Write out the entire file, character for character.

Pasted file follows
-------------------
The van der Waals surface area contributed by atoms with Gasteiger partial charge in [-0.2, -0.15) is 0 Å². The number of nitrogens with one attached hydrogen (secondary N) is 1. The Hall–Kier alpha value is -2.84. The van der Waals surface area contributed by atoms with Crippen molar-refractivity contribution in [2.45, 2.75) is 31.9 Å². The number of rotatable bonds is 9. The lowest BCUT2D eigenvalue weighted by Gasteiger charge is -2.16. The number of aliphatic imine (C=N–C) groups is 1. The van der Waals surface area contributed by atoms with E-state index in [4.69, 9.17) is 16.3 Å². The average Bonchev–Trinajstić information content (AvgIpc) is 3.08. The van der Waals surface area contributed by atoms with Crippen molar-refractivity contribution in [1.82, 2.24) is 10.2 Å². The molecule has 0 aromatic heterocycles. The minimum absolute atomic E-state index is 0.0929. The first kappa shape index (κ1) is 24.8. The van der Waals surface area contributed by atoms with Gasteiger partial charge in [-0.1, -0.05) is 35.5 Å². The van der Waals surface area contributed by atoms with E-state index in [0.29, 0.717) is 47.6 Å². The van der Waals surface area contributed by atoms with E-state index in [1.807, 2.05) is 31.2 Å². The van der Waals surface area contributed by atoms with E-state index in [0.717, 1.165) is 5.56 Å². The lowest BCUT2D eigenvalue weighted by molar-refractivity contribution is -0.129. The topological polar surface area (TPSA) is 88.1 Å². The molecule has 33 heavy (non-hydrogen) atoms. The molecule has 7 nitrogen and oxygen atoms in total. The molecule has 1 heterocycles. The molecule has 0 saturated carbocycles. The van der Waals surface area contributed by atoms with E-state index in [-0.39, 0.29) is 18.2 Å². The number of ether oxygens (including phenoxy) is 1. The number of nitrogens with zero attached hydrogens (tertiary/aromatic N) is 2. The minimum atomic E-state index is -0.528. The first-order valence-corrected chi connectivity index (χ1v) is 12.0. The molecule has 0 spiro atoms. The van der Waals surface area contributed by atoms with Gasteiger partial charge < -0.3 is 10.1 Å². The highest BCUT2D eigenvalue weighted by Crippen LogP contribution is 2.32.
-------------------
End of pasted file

The van der Waals surface area contributed by atoms with Gasteiger partial charge in [-0.2, -0.15) is 0 Å². The number of nitrogens with one attached hydrogen (secondary N) is 1. The Hall–Kier alpha value is -2.84. The van der Waals surface area contributed by atoms with Crippen molar-refractivity contribution in [2.45, 2.75) is 31.9 Å². The number of rotatable bonds is 9. The lowest BCUT2D eigenvalue weighted by Gasteiger charge is -2.16. The number of aliphatic imine (C=N–C) groups is 1. The van der Waals surface area contributed by atoms with E-state index in [4.69, 9.17) is 16.3 Å². The average Bonchev–Trinajstić information content (AvgIpc) is 3.08. The van der Waals surface area contributed by atoms with Crippen molar-refractivity contribution in [1.82, 2.24) is 10.2 Å². The molecule has 0 aromatic heterocycles. The minimum absolute atomic E-state index is 0.0929. The first kappa shape index (κ1) is 24.8. The van der Waals surface area contributed by atoms with Gasteiger partial charge in [-0.1, -0.05) is 35.5 Å². The van der Waals surface area contributed by atoms with E-state index in [0.29, 0.717) is 47.6 Å². The van der Waals surface area contributed by atoms with E-state index in [1.807, 2.05) is 31.2 Å². The van der Waals surface area contributed by atoms with E-state index in [0.717, 1.165) is 5.56 Å². The lowest BCUT2D eigenvalue weighted by molar-refractivity contribution is -0.129. The topological polar surface area (TPSA) is 88.1 Å². The molecule has 33 heavy (non-hydrogen) atoms. The molecule has 7 nitrogen and oxygen atoms in total. The molecule has 1 heterocycles. The molecule has 0 saturated carbocycles. The van der Waals surface area contributed by atoms with E-state index in [-0.39, 0.29) is 18.2 Å². The number of ether oxygens (including phenoxy) is 1. The number of nitrogens with zero attached hydrogens (tertiary/aromatic N) is 2. The minimum atomic E-state index is -0.528. The first-order valence-corrected chi connectivity index (χ1v) is 12.0. The molecule has 0 spiro atoms. The van der Waals surface area contributed by atoms with Gasteiger partial charge < -0.3 is 10.1 Å². The highest BCUT2D eigenvalue weighted by Crippen LogP contribution is 2.32.